WATCH: Kirby Smart Believes Unselfishness Key To 2017 Success

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WATCH: Kirby Smart Believes Unselfishness Key To 2017 Success

 Kirby Smart - Anderson Area Touchdown Club Annual Awards Banquet - February 28, 2018
Kirby Smart – Anderson Area Touchdown Club Annual Awards Banquet – February 28, 2018

 

During his recent appearance before a record crowd in Anderson, SC for the Anderson Touchdown Club’s annual awards banquet, Kirby Smart shared a specific exam of unselfishness from the Rose Bowl. 

 

It was a comment by Duke coach David Cutcliffe at a recent gathering that focused Kirby on how unselfishly his 2017 squad played and the importance of that trait when he said:

“You know, the No. 1 thing I loved about your team? No. 1 they had a bunch of seniors but No. 2, they were all unselfish.”

 

Smart went on to recount the Rose Bowl experience:

“There’s a lot of positives for the Georgia Bulldogs this past year, a lot of positives,” Smart continued. “You see two guys that came to college together, played the same position, end up being roommates, best friends and cheering for each other.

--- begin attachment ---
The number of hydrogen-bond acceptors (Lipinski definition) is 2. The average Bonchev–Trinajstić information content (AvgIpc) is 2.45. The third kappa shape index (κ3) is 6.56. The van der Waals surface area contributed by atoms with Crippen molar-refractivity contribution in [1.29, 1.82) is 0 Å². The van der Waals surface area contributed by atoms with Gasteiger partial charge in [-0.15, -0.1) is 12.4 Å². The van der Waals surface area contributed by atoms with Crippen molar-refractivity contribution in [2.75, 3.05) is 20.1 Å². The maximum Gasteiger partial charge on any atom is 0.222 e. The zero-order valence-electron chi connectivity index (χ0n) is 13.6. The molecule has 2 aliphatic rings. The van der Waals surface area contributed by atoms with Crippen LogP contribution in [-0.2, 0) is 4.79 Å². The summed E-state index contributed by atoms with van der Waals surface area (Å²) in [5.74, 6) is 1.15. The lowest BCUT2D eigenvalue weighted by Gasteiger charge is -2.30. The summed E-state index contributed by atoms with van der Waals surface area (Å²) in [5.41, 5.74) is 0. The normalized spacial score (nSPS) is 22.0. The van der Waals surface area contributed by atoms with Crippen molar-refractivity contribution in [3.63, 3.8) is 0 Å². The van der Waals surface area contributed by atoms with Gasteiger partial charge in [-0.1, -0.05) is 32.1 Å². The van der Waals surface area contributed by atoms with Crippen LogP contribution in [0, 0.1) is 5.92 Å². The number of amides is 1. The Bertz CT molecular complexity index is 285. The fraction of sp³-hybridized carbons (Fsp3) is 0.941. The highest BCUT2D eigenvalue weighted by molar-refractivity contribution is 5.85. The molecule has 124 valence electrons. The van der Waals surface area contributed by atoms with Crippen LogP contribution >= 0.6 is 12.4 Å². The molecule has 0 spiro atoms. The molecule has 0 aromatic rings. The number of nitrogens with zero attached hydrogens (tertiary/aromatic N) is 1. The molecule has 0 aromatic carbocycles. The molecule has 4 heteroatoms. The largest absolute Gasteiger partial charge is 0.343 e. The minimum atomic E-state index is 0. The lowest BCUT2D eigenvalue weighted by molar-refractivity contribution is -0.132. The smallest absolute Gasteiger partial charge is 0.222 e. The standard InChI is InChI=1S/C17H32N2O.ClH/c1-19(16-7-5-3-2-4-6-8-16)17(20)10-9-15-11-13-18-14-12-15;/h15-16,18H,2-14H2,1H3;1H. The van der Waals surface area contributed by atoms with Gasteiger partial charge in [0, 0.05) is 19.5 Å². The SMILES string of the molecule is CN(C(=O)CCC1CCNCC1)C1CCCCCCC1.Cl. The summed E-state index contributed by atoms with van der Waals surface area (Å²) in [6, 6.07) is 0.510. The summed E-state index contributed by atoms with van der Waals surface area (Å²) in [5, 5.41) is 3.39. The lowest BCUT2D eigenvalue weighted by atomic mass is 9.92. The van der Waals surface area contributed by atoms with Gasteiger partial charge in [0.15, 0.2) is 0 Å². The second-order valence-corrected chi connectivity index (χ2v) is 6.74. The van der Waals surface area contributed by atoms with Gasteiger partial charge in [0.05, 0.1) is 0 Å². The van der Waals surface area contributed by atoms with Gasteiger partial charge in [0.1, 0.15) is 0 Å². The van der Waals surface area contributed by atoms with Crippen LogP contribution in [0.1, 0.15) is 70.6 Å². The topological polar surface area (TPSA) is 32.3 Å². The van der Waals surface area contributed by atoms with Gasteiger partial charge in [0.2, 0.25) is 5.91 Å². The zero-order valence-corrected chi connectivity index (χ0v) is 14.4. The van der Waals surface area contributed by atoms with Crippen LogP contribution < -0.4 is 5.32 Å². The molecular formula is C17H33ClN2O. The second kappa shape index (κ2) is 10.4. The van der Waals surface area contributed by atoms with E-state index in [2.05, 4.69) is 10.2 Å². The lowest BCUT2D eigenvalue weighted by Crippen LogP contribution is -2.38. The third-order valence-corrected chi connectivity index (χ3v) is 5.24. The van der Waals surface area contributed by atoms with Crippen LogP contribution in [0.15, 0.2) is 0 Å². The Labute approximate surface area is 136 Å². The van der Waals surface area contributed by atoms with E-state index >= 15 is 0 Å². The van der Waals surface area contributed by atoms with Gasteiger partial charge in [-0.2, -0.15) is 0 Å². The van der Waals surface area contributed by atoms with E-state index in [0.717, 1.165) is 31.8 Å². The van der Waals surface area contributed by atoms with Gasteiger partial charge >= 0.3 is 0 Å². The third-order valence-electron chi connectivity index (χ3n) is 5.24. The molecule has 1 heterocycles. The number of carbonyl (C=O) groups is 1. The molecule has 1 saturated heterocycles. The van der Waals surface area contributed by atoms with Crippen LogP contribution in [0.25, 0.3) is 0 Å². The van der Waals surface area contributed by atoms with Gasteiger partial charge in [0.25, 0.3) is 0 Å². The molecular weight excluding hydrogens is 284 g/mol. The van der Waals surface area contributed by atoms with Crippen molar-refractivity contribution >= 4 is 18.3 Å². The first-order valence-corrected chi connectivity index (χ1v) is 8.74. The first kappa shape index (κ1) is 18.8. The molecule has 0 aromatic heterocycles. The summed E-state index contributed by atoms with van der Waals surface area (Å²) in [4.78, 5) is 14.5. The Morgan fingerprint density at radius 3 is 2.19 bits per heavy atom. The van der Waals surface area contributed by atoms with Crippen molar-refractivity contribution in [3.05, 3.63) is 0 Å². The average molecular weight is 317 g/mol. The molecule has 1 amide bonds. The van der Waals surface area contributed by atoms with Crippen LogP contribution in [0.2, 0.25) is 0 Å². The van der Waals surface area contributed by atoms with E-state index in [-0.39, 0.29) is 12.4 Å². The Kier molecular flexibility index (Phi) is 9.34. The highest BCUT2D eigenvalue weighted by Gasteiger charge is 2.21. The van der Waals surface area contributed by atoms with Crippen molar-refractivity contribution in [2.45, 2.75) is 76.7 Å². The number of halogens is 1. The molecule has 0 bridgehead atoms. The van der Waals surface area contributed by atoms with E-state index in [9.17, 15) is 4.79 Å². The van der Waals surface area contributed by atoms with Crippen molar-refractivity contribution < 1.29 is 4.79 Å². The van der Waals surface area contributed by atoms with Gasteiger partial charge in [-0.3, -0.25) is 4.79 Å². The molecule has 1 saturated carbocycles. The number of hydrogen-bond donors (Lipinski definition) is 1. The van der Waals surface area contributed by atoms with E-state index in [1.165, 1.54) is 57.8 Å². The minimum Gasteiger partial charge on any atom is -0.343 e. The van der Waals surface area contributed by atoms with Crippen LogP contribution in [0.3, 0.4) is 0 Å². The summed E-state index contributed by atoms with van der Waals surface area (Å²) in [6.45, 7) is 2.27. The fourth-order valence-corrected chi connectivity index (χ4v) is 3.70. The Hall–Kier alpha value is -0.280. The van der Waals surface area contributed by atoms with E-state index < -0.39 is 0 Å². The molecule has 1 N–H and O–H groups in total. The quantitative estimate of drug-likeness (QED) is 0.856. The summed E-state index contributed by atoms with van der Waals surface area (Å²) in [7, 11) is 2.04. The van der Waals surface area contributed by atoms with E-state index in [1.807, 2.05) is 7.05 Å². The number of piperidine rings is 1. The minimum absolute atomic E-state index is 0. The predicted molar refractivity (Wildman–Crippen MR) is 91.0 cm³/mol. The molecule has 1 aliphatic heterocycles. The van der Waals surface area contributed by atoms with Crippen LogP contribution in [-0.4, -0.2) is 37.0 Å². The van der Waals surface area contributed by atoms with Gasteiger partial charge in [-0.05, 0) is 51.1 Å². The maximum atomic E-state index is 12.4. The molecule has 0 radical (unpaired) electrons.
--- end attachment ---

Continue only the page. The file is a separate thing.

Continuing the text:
“We had a situation in the Oklahoma game. It was a tight ballgame, I forget if we’d come back and tied it up or maybe we’re down one touchdown — for all I know it was 100 to nothing because (Oklahoma) kept on scoring and scoring, I didn’t think we were ever going to stop them. But in the second half, Sony Michel, he gets popped right on the ball. Ball fumbles. Guy picks it up and returns for a touchdown. Nick comes up to me on the sideline and gets right in my ear and tells me, ‘Coach, put Sony in. I want him to touch it first.’

“Well it wasn’t really his turn to touch it, it was Nick’s turn to carry it, but Nick wanted Sony to go back in to prove we had confidence in him because we knew we weren’t going to win the game unless he got back in rhythm, he got his confidence back. Sure enough that next drive, we gave it to Nick first, but Sony came back and made the run that will define that game. The last run. It’s unselfishness like that I hope all you award winners, and I want to thank each and every one of you, I hope you embrace that unselfishness — because it’s so rare in our sport.”

 

 

 

 

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Greg is closing in on 11 years writing about and photographing UGA sports. While often wrong and/or out of focus, it has been a long, strange trip full of fun and new friends.